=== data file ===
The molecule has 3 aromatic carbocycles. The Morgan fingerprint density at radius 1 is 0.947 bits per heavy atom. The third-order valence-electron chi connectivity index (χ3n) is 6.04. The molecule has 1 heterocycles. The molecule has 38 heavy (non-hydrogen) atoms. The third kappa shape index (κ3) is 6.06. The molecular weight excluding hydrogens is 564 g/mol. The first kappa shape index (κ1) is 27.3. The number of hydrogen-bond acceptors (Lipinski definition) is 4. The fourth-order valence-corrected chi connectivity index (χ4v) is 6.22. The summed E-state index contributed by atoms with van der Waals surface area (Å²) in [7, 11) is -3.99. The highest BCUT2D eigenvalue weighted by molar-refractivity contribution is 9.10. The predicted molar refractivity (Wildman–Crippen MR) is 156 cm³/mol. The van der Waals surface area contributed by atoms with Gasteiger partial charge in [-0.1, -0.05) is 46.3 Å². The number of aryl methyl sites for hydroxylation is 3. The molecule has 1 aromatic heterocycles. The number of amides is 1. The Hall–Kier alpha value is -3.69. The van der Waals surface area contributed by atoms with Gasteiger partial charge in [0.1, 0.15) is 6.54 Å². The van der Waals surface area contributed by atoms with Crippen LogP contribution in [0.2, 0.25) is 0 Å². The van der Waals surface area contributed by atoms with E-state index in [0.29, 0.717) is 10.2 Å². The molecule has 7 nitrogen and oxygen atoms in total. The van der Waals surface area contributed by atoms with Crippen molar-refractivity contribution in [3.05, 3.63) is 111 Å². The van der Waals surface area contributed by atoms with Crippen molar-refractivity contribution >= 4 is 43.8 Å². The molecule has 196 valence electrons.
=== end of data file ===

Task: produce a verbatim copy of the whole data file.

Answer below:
The molecule has 3 aromatic carbocycles. The Morgan fingerprint density at radius 1 is 0.947 bits per heavy atom. The third-order valence-electron chi connectivity index (χ3n) is 6.04. The molecule has 1 heterocycles. The molecule has 38 heavy (non-hydrogen) atoms. The third kappa shape index (κ3) is 6.06. The molecular weight excluding hydrogens is 564 g/mol. The first kappa shape index (κ1) is 27.3. The number of hydrogen-bond acceptors (Lipinski definition) is 4. The fourth-order valence-corrected chi connectivity index (χ4v) is 6.22. The summed E-state index contributed by atoms with van der Waals surface area (Å²) in [7, 11) is -3.99. The highest BCUT2D eigenvalue weighted by molar-refractivity contribution is 9.10. The predicted molar refractivity (Wildman–Crippen MR) is 156 cm³/mol. The van der Waals surface area contributed by atoms with Gasteiger partial charge in [-0.1, -0.05) is 46.3 Å². The number of aryl methyl sites for hydroxylation is 3. The molecule has 1 aromatic heterocycles. The number of amides is 1. The Hall–Kier alpha value is -3.69. The van der Waals surface area contributed by atoms with Gasteiger partial charge in [0.1, 0.15) is 6.54 Å². The van der Waals surface area contributed by atoms with Crippen LogP contribution in [0.2, 0.25) is 0 Å². The van der Waals surface area contributed by atoms with E-state index in [0.29, 0.717) is 10.2 Å². The molecule has 7 nitrogen and oxygen atoms in total. The van der Waals surface area contributed by atoms with Crippen molar-refractivity contribution in [3.05, 3.63) is 111 Å². The van der Waals surface area contributed by atoms with Crippen molar-refractivity contribution >= 4 is 43.8 Å². The molecule has 196 valence electrons.